Review: “I Want You Back” Revives a Classic Rom-Com Formula
Talking with Charlie Day, Jenny Slate and the filmmakers on the timeless comedy of bad break-ups
Prime Video’s I Want You Back is a nice barometer of where the romantic comedy is at in 2022 — still nodding toward When Harry Met Sally as the genre’s modern high point (as one film historian correctly assesses), but moving past the meta commentary and eyerolling that plagued rom-coms in the past decade.
“We love classic romantic comedies,” explains Isaac Aptaker, who co-produced and co-wrote the film with Elizabeth Berger (they also work on Love, Simon and This Is Us). “We like When Harry Met Sally or all the James L. Brooks ones — they’re romantic comedies about real people that you feel you could be friends with.”
Sure, the plot here is conveniently farcical: Emma (Jenny Slate) and Peter (Charlie Day) are total strangers who work in the same building and eventually meet, bond and scheme after their respective partners dump them. There is a modest amount of PG-13 sex, drugs and alcohol present here, but otherwise the film features the trappings of a classic rom-com: A quick break-up in the beginning that devastates a character (in this case two), a ridiculous plan to get back loved ones, drunken karaoke, a few musical numbers, heightened drama at a picturesque wedding and even a montage. The film isn’t afraid to embrace familiar tropes and simply work as a funny and engaging bit of comfort food.
Oddly, one touchpoint for I Want You Back was actually Cruel Intentions, which even gets name-checked in the singular wink-wink moment of the film. “Our film is manipulations and sexual trickery, but with just normal people,” adds Aptaker. “They’re not super elite teenagers, but it’s a recipe for fun and disaster.”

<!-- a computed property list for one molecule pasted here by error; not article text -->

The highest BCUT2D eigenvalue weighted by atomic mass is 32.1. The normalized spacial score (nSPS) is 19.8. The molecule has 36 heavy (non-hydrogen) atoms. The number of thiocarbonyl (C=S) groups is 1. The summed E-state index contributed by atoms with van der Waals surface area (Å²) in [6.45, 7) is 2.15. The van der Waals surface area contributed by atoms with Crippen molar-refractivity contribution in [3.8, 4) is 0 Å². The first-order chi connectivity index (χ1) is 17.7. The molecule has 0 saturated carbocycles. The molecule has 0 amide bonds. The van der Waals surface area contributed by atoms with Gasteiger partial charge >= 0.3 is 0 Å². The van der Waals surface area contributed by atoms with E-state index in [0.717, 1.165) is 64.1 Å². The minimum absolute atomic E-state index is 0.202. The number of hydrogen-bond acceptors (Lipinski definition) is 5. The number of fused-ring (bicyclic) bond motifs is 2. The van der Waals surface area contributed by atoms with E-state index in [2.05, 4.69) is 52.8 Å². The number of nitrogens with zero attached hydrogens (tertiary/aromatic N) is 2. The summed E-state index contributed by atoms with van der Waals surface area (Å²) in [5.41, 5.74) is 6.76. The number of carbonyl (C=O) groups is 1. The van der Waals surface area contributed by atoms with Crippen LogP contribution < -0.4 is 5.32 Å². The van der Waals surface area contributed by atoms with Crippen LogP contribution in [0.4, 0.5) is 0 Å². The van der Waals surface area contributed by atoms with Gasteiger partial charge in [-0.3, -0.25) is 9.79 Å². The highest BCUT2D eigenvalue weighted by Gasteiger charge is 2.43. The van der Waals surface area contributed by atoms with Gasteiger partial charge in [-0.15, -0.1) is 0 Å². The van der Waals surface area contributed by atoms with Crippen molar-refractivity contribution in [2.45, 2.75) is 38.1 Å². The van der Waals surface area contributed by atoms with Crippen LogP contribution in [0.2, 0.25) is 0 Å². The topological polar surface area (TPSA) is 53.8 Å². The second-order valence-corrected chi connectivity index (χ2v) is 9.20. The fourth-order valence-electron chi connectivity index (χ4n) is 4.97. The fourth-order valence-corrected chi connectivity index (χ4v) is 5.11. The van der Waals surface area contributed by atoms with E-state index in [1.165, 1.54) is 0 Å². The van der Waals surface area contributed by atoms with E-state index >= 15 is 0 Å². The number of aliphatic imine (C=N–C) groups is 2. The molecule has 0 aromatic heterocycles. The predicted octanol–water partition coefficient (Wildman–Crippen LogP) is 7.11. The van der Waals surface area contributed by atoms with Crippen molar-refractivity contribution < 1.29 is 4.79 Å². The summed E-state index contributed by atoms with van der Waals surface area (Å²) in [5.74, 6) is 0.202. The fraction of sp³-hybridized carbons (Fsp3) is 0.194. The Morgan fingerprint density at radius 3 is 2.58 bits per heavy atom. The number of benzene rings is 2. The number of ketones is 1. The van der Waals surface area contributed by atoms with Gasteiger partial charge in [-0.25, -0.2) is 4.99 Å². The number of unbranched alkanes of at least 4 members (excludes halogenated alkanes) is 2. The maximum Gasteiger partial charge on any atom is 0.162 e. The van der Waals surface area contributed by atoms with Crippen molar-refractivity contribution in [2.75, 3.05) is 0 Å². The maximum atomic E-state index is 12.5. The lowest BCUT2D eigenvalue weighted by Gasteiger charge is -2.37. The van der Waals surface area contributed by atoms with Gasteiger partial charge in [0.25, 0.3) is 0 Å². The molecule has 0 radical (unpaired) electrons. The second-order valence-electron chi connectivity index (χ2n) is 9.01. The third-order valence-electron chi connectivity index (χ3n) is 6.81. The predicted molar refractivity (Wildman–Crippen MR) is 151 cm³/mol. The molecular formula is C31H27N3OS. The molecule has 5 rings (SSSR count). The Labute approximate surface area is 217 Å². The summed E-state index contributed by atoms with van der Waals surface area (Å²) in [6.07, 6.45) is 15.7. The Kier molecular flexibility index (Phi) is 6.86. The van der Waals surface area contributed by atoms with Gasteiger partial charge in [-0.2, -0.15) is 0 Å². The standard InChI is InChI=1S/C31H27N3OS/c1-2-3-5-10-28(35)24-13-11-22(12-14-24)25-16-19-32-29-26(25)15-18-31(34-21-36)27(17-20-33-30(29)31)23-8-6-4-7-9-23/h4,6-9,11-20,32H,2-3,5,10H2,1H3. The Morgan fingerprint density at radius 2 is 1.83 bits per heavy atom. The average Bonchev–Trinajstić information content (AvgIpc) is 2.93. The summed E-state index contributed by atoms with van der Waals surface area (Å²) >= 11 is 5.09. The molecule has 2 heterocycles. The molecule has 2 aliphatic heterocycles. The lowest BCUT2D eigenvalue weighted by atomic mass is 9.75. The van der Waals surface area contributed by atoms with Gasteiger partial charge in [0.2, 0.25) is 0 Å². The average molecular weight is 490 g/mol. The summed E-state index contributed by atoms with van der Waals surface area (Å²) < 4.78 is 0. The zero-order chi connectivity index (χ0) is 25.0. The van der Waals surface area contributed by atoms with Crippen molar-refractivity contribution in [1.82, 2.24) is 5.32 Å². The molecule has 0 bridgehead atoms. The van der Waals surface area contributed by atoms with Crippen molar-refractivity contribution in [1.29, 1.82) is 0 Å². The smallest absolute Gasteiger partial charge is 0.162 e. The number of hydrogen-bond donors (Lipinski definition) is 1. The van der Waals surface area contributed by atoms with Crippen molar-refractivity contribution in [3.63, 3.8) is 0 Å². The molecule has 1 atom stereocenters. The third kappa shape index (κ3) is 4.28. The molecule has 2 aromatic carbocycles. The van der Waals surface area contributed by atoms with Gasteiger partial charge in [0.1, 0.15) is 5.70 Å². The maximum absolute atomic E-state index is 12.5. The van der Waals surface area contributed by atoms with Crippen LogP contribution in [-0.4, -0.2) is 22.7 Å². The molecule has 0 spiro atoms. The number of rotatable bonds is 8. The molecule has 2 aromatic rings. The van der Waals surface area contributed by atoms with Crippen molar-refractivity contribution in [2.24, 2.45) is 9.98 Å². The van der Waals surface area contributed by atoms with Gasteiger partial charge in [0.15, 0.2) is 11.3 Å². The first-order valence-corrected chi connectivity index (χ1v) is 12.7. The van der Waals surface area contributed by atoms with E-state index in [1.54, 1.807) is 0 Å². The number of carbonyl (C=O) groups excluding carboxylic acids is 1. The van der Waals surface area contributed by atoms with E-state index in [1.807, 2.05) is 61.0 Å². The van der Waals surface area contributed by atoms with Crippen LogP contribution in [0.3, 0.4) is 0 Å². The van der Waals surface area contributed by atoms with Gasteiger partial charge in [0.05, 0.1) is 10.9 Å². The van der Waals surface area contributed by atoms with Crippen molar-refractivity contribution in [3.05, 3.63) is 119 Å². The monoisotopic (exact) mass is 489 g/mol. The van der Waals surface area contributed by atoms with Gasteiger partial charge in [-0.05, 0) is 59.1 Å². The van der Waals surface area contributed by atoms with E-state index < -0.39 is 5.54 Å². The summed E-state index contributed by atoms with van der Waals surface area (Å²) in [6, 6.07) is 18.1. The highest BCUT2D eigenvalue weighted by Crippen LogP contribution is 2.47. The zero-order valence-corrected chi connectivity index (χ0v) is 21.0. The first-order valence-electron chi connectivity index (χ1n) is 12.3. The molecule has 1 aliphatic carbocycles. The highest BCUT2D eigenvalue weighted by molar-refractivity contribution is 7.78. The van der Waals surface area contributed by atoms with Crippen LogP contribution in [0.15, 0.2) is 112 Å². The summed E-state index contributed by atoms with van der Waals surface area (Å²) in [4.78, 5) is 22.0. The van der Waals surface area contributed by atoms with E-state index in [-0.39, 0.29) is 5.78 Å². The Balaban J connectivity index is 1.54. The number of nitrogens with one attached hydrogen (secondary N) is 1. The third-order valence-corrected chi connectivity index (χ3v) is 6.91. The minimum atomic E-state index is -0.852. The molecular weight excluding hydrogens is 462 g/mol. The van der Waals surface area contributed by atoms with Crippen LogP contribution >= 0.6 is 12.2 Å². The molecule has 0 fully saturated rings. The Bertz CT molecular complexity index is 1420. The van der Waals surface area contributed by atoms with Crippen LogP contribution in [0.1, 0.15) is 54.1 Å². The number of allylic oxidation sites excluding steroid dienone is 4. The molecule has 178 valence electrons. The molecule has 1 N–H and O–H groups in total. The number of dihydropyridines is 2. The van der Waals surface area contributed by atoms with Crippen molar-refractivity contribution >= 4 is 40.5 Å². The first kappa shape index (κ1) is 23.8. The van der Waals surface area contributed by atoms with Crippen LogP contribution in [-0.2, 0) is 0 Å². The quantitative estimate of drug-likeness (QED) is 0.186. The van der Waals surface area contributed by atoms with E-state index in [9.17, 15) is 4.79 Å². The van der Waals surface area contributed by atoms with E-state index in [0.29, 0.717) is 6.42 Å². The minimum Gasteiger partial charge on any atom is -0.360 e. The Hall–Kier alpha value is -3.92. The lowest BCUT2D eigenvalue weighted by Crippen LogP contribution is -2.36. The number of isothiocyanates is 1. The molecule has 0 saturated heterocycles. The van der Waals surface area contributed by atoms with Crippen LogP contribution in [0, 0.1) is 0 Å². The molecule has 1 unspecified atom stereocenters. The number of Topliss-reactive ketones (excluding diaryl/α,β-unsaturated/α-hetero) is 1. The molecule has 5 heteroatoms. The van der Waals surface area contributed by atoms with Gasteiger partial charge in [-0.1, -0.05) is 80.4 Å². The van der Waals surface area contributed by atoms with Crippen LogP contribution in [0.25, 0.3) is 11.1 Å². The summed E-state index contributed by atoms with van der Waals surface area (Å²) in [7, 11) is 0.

When the film does rise above the streaming rom-com norm, it’s thanks to a stellar cast, headlined by Slate and Day but also featuring Scott Eastwood, Manny Jacinto, Clark Backo and Gina Rodriguez. Director Jason Orley (Big Time Adolescence — and, spoiler, watch for that movie’s star in a cameo) keeps everything fairly even-keeled, even given the trappings of the genre and the actor involved.
“Jason is good at grounding performances. He first and foremost is telling a real story about real people with real emotions, and it never tips over their reality,” says Day, also a producer on the film. “And he got the best performance out of me I’ve ever done.”
That said, the best lines here certainly play up to the performers’ edgier work and improv chops (I doubt “I can smell the moon” was in the script, and a certain X-rated lyrical flub during a music sequence by Slate from a mid-film Little Shop of Horrors sequence actually required the blessing of that movie’s composer Alan Menken).
The biggest nod to When Harry Met Sally is that nobody here comes across as a villain, and everybody has relatable flaws. “These characters, Emma and Peter, they’re sad but just being themselves — admittedly, their worst selves,” says Slate, who, like all the cast, repeatedly talks about the film striking a “balance” between funny and relatability.
In the end, it’s all pretty predictable (albeit funny). But it does kind of bridge a gap between Rob Reiner’s classic Harry/Sally tale, the raunchier/edgier romantic comedies (and bromances) of the aughts and the new, semi-earnest norm that streaming rom-coms have embraced.
And that combination of all those movie realms may best be summed up by co-star Manny Jacinto (The Good Place), who thinks I Want You Back has a real and relatable lesson for people going through a breakup … while offering up a minor spoiler. “It’s ok to spend time alone, to grow and find yourself,” he says. “Also, threesomes aren’t for everyone.”
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